In response, the local NAACP launched a campaign to have Yates removed. Instead, the chief voluntarily stepped down. “They really let him resign and get on out of here, which we were glad of,” Marshall related about the conclusion of the incident.
Nelson Brown, currently an Americus city council member, served under Yates as a commander. “I don’t want to rehash any old wounds. We are trying to move forward,” Brown told the Grio about his time working for Yates.
Yet, Brown believes that he “had some issues with race. He was not good for the department,” Brown said. “When he left the department, it was in worse shape than when he got there, and we managed to recover. He came to our department like he was on a mission. And that mission was not for the growth of the department, nor the community, as a whole.”
Some have claimed that it’s not the same Michael Yates, except he admits that he’s the same Michael Yates.
The Jonesboro Police Department told The Grio that only 3 of its 149 police officers are African-American, 2% in a town whose African-American population is over 18%. Attempts at diversifying its first responders have largely fallen on deaf ears.
Michael Baden, the former Chief Medical Examiner of New York City, told The Grio that the scene created in the reenactment ”would be possible, I think, but it’s still very unlikely that would happen,” and, “given the nature of the handcuffs, which have a lot of space in between them, it’s possible that he did it to himself.”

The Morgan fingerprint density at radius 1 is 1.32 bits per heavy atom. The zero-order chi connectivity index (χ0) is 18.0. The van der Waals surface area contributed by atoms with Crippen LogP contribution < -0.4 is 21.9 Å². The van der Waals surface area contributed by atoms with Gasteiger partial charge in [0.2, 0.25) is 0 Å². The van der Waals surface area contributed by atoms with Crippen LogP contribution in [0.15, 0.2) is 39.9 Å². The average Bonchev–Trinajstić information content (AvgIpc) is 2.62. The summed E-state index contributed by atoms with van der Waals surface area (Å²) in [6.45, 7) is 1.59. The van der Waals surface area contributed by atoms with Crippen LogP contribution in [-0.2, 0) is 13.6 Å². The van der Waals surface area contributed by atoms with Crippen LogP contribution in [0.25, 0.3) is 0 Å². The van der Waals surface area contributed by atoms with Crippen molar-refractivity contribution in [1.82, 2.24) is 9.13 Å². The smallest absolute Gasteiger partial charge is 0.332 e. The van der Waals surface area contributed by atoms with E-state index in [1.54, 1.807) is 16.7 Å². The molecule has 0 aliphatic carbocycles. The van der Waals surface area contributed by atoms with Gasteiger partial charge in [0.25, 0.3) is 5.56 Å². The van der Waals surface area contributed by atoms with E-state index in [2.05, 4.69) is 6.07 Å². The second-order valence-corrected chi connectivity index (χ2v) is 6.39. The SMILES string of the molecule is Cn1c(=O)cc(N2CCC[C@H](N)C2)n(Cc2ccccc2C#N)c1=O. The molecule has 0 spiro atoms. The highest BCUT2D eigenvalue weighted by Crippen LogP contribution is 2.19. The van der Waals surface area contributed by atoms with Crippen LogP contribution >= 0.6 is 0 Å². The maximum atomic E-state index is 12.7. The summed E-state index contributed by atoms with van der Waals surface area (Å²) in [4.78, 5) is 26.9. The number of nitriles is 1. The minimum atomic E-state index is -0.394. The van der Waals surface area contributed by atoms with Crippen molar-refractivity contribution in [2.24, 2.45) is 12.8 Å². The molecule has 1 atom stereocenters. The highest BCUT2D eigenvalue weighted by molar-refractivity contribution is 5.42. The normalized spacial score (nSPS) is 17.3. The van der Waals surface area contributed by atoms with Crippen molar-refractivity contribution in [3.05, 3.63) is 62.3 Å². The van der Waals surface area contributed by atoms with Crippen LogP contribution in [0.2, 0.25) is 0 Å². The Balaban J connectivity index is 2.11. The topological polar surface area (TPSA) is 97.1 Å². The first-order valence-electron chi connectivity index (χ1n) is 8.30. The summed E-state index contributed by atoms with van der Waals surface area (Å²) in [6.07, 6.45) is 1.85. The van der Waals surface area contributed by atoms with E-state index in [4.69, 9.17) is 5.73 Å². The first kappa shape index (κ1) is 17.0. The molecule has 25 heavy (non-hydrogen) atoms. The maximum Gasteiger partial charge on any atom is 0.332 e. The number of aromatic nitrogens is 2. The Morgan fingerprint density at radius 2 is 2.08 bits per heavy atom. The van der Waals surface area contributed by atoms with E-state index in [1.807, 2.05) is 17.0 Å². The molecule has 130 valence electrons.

“I think a couple of things are still very unlikely,” Baden said. “And I’ve never heard of it happening before.” Carter’s mother has said he was left-handed, but Baden said the fact that he was shot via “contact wound” through his right temple would necessarily be impossible. “The lack of a dominant hand is less relevant” when a suspect is handcuffed, “than if he was free to use both his hands,” Baden said.
And Baden said that whether or not Carter committed suicide, responsibility for his death falls on Jonesboro police.
The FBI is monitoring the case and the NAACP is asking for further investigation. Look for other civil rights organizations to be demanding more as well.
Why isn’t the Chavis Carter case catching on like Trayvon Martin? They both involve young African-American men and they both lead to discussions of institutionalized racism and of white privilege. While the Martin case exposes the flaws of Stand Your Ground laws, it involved two private citizens. The Carter case, on the other hand, involves people that we entrust with our very safety, the police.
Most people have heard of the Blue Wall of Silence, which refers to the long-held belief that police protect each other. But does that silence go even beyond the police stations? Could it be that mainstream media outlets are hesitant to offend police? In these days where local news consists of little but crime coverage, offending the police is tantamount to cutting off yourself from sources. Could it be something simpler? Are we, as a society, only capable of truly examining racism every few months or years?
No one is claiming that all police officers are racist. I’m not even making the claim that the majority of police officers are racist, but when racist people are given badges and weapons, the trust of the community and the Blue Wall of Silence, the results can be deadly.